Applications of Recursive Residuals

Recursive residuals have been used in several important applications:

Подпись: F image321 Подпись: (8.38)

(1) Harvey (1976) used these recursive residuals to give an alternative proof of the fact that Chow’s post-sample predictive test has an F-distribution. Recall, from Chapter 7, that when the second sample nt had fewer than k observations, Chow’s test becomes

wt[11]

Подпись: e'e Подпись: ЕП1+П2 t=k+1 Подпись: and e1e1 = £ n= k+1 wt Подпись: (8.39)

where e’e = RSS from the total sample (n1 + nt = T observations), and e’1e1 = RSS from the first n1 observations. Recursive residuals can be computed for t = k + 1, …,n1, and continued on for the extra nt observations. From (8.36) we have

Therefore,

Подпись: (8.40)£ 1 wt/nt

TZ k+1 wt/(n 1 — k)

But the wt’s are ~IIN(0, a2) under the null, therefore the F-statistic in (8.38) is a ratio of two independent chi-squared variables, each divided by the appropriate degrees of freedom. Hence, F ~ F(nt, n1 — k) under the null, see Chapter 2.

(2) Harvey and Phillips (1974) used recursive residuals to test the null hypothesis of homoskedasticity. If the alternative hypothesis is that a2 varies with Xj, the proposed test is as follows:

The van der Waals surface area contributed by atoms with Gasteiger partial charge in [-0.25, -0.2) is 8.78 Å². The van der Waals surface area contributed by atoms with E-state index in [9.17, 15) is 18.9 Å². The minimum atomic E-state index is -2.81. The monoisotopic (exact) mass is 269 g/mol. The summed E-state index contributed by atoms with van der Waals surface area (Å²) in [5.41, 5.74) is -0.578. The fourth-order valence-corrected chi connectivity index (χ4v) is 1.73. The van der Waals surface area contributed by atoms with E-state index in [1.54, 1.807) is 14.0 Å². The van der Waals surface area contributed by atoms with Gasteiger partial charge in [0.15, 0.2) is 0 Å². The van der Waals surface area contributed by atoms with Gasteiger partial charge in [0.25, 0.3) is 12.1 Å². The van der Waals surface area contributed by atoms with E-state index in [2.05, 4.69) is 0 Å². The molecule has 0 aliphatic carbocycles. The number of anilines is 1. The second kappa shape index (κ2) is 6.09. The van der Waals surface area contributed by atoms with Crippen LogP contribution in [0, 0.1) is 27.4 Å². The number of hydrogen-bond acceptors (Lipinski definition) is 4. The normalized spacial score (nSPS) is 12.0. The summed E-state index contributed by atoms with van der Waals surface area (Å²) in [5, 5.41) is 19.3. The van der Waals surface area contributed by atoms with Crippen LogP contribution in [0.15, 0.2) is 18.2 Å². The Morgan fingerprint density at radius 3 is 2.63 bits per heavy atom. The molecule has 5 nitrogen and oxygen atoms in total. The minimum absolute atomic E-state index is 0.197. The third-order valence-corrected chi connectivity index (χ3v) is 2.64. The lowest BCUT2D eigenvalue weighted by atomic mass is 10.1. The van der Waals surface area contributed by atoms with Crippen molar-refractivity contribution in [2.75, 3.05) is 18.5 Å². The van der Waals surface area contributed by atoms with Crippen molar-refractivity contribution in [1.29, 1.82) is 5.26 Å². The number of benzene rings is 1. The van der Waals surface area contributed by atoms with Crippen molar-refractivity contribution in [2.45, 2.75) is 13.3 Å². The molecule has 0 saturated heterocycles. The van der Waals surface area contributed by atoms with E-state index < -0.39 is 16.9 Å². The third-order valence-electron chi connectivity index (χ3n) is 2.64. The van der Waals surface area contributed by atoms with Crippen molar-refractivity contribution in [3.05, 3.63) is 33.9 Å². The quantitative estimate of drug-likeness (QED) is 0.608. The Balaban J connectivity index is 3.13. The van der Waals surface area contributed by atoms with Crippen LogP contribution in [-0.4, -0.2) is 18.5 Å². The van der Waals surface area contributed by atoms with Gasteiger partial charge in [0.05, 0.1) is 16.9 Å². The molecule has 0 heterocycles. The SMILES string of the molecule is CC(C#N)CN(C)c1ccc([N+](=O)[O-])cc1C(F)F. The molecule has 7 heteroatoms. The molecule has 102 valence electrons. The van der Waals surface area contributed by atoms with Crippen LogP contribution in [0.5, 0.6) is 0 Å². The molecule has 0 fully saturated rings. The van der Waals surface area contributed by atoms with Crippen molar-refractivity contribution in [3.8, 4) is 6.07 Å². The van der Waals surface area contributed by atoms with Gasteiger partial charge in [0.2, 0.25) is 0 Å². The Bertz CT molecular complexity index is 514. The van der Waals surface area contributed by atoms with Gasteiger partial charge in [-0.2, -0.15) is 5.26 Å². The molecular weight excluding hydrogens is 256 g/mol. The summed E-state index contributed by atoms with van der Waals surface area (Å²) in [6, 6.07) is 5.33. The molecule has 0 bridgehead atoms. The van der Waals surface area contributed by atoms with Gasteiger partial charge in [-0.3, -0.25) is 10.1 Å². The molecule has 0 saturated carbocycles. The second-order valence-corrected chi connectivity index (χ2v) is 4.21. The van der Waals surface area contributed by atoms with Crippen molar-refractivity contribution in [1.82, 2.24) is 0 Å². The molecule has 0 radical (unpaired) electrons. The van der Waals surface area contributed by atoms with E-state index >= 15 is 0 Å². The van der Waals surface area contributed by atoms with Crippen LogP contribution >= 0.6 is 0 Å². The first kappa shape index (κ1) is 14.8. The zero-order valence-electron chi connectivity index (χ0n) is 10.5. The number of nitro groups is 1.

1) Order the data according to Xj and choose a base of at least k observations from among the central observations.

3) Under the null hypothesis, it follows that

F = w2W2/wlwi ~ Fm, m (8.41)

Harvey and Phillips suggest setting m at approximately (n/3) provided n > 3k. This test has the advantage over the Goldfeld-Quandt test in that if one wanted to test whether varies with some other variable Xs, one could simply regroup the existing recursive residuals according to low and high values of Xs and compute (8.41) afresh, whereas the Goldfeld-Quandt test would require the computation of two new regressions.

Подпись: MVNR Подпись: ELH-2(wt — wt-i)2/(T — k — 1) T=k+i w?/(T — k) Подпись: (8.42)

(3) Phillips and Harvey (1974) suggest using the recursive residuals to test the null hy­pothesis of no serial correlation using a modified von Neuman ratio:

This is the ratio of the mean-square successive difference to the variance. It is arithmetically closely related to the DW statistic, but given that w ~ N(0,a2IT-k) one has an exact test available and no inconclusive regions. Phillips and Harvey (1974) provide tabulations of the significance points. If the sample size is large, a satisfactory approximation is obtained from a normal distribution with mean 2 and variance 4/(T — k).

(4) Harvey and Collier (1977) suggest a test for functional misspecification based on recursive residuals. This is based on the fact that w N(0,a2IT-k). Therefore,